S4W.com: What has been the greatest challenge you've faced since you began pursuing music as a calling and a career?
Andy Park: One of my biggest challenges has been maintaining pure motives as I have found success as a songwriter and recording artist.  Over and over again, I've had to get back to basics -- loving God with all my heart and loving my neighbor as myself.  There are so many things that pull a worship leader away from ministering with a pure heart -- competition with other worship leaders and the temptation to pursue fame.

It's not hard to write songs and perform music.  It's much harder to "do justice, love mercy and walk humbly with your God."  (Micah 6:8).

S4W.com: What has been the most profound lesson you've learned about worship over the past few years?
Park: The lesson I continue to learn is an age-old truth -- the quality of our spiritual and musical ministry is directly tied to our lifestyle; how we walk out our relationship with God and people. 

Good songs come out of ongoing relationship with God and being formed by the word of God and the community of the saints.  I am urged to follow God week by week as I read the Bible, read other inspiring books and listen to the testimonies and teachings of my friends and pastors.

S4W.com: What is the most profound lesson you've learned about life over the past few years?
Park: That I still have a lot of growing to do!  (Not too big of a surprise, really).  I have eight wonderful children.  They are my greatest joy and my greatest challenge.  They force me to keep growing -- to become more patient, loving, kind and full of self-control.  That's a good thing.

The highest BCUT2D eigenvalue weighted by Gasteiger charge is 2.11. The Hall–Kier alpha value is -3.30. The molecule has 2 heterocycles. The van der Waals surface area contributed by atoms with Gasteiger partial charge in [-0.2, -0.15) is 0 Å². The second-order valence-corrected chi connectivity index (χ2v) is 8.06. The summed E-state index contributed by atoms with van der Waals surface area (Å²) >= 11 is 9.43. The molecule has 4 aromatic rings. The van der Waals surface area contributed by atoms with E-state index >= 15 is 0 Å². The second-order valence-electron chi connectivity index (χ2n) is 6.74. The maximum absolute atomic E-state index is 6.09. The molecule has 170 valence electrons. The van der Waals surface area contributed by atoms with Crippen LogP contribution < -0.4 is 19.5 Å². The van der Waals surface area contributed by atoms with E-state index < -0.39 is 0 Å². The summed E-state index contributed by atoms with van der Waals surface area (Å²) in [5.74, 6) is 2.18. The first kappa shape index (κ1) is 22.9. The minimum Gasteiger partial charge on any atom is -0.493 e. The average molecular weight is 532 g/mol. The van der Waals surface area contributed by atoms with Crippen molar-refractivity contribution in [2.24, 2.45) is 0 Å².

Funny thing about kids -- they act like children!!  They make a lot of noise, break a lot of my stuff, and fight with each other.  That requires me to become more and more loving, forgiving and gentle.  I don't always perform so well, but I'm trying!  People tell me that my kids are turning out pretty well, so that's encouraging.

S4W.com: What is the most common misunderstanding about worship you see in the current worship climate, and how have you tried to reshape it?
Park: Over the past few decades, contemporary church culture has evolved to place the worship leader in a highly visible and influential position.   Wherever there is opportunity for high visibility, there is temptation to misuse that position. 

Because the American ethos says "bigger is better," there is a pull towards climbing a ladder of success, even for worship leaders.  So the local church worship leader may feel pressure to write their own songs and produce their own CD.  For many people, that's a right choice, but for many others, it's the wrong road.  Success is found in serving with the gifts God has given us, in the place he puts us.  For some, the road will lead to extra-local ministry, but for most it will mean serving faithfully in a local congregation.

Another American reality is that we big-time consumers.  God has moved on his church, bringing a fresh wave of worship music over the past few decades.  True to form, we package and distribute whatever we can.  In this case, it is worship CD's.

Whenever there is media and mass distribution of a product, there is the potential for a "star mentality" among those who are the headliners.  Many "worship leaders" today are marketed in the same way secular artists are marketed.  Good-looking singers are placed in the worship leader slot, and the marketing machine takes over. 

I don't buy into the illusion that can be created by putting somebody's picture on a CD cover.  Having your picture and your voice broadcast across nations doesn't make you a gifted worship leader, and it certainly doesn't make you holy. 
We ought to be careful not to idolize worship leaders.  God isn't impressed with "stars," so we shouldn't be either.